represents a hypothetical workflow containing all the requisite steps in proteogenomic analysis. For this tutorial, I will be focused on this section highlighted in red, where mass spectrometry data is searched against custom databases to identify putative novel peptides. Other steps highlighted here are covered in the other tutorials done by my colleagues.
The searching of mass spectrometry data against the custom database for proteogenomic analysis has been isolated, and painstakingly simplified, into a compact, straightforward workflow, shown here. For the remainder of this session, I will be going through the individual nodes in this workflow, so that you may better understand what they do. After which, I will walk you through the process of importing data for this tutorial and running the workflow itself, so that you may be able to practice on your own. Begin, let us discuss the input files needed to run the proteogenomics database search workflow, as this workflow cannot be run without all the requisite inputs. To run this workflow, you will need three input files, each in the correct format. The first input file, or files that are needed, are the raw mass spectrometry data for the experiment you mean to analyze. It is important that the files be in the Mascot Generic Format
or MGF. If they are not, the files cannot be converted using the open sort the, the files can be converted using open source tools like msconvert, which can be found right in Galaxy. The second input file needed is a custom database for this experiment, generated from suitable RNA-seq data to reflect the alternate proteoforms not found in the conventional proteoform in the conventional proteome. This database is in the FASTA format with all the proteins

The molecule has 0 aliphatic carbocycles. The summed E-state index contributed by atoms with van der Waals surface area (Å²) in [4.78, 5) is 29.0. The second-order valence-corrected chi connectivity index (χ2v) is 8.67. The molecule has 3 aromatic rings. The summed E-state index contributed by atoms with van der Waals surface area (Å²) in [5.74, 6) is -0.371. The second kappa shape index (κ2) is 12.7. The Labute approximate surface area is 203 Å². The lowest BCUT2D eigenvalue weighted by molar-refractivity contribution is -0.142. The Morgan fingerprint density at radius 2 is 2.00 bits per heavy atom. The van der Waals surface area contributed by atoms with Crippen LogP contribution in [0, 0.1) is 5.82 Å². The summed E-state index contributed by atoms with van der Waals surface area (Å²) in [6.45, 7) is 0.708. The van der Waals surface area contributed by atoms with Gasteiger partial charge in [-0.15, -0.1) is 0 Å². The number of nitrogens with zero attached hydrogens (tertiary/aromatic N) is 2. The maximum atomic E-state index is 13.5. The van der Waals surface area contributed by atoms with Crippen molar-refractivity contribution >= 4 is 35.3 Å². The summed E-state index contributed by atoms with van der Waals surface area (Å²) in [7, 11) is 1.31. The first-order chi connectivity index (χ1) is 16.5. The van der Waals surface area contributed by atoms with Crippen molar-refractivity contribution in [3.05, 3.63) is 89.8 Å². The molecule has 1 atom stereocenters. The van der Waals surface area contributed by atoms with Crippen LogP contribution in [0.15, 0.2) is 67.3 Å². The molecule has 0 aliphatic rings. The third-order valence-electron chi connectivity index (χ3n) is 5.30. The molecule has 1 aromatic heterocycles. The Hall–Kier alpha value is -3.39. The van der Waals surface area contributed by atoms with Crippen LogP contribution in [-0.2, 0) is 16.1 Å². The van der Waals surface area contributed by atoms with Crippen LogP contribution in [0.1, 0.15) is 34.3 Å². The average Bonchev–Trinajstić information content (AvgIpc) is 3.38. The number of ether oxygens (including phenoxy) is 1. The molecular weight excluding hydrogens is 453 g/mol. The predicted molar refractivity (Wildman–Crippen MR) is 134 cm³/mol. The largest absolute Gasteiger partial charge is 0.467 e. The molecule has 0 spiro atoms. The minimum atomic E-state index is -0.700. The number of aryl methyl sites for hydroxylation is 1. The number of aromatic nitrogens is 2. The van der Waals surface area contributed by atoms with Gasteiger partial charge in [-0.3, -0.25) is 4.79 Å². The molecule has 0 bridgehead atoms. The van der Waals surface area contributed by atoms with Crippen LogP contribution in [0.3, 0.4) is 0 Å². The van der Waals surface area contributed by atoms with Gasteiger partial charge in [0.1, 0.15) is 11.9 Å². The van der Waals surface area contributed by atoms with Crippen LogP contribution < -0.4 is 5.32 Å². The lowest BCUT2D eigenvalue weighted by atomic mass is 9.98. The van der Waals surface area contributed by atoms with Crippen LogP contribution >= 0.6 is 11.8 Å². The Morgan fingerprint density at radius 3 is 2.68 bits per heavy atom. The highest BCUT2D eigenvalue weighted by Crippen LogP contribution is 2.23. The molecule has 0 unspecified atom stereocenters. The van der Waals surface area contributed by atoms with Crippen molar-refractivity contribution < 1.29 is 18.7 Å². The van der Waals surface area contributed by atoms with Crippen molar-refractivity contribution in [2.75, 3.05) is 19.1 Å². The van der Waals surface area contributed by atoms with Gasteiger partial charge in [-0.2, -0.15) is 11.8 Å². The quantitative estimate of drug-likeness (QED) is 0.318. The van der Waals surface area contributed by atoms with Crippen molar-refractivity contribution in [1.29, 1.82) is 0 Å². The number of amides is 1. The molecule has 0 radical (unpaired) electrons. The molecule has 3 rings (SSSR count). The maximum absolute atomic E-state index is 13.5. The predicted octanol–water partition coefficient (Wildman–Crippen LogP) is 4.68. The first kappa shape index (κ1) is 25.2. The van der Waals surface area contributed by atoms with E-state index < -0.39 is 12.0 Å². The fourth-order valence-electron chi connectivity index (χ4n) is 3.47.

in the sample expressed in one letter codes with a unique identifying header on each. The generation of this database is covered in the tutorial created by my colleague, James Johnson, which I encourage you to watch before this. The final file needed is the second FASTA database, containing the reference proteomics sessions for the system you are analyzing, which will be utilized near the end of this workflow. In addition to the conventional proteome,
this database can also contain common protein contaminants, such as keratin from human and animal sources to avoid misattribution of these contaminants to alternative proteoforms. As with the custom FASTA database, this is generated by the first proteogenomics workflow. Now that we've established the requisite files needed to run this workflow let's discuss the first node in the workflow, where we use SearchGUI. The SearchGUI engine is arguably the heart of this workflow, as this is the node that searches the raw data against the custom FASTA database. SearchGUI was developed by the Martens Group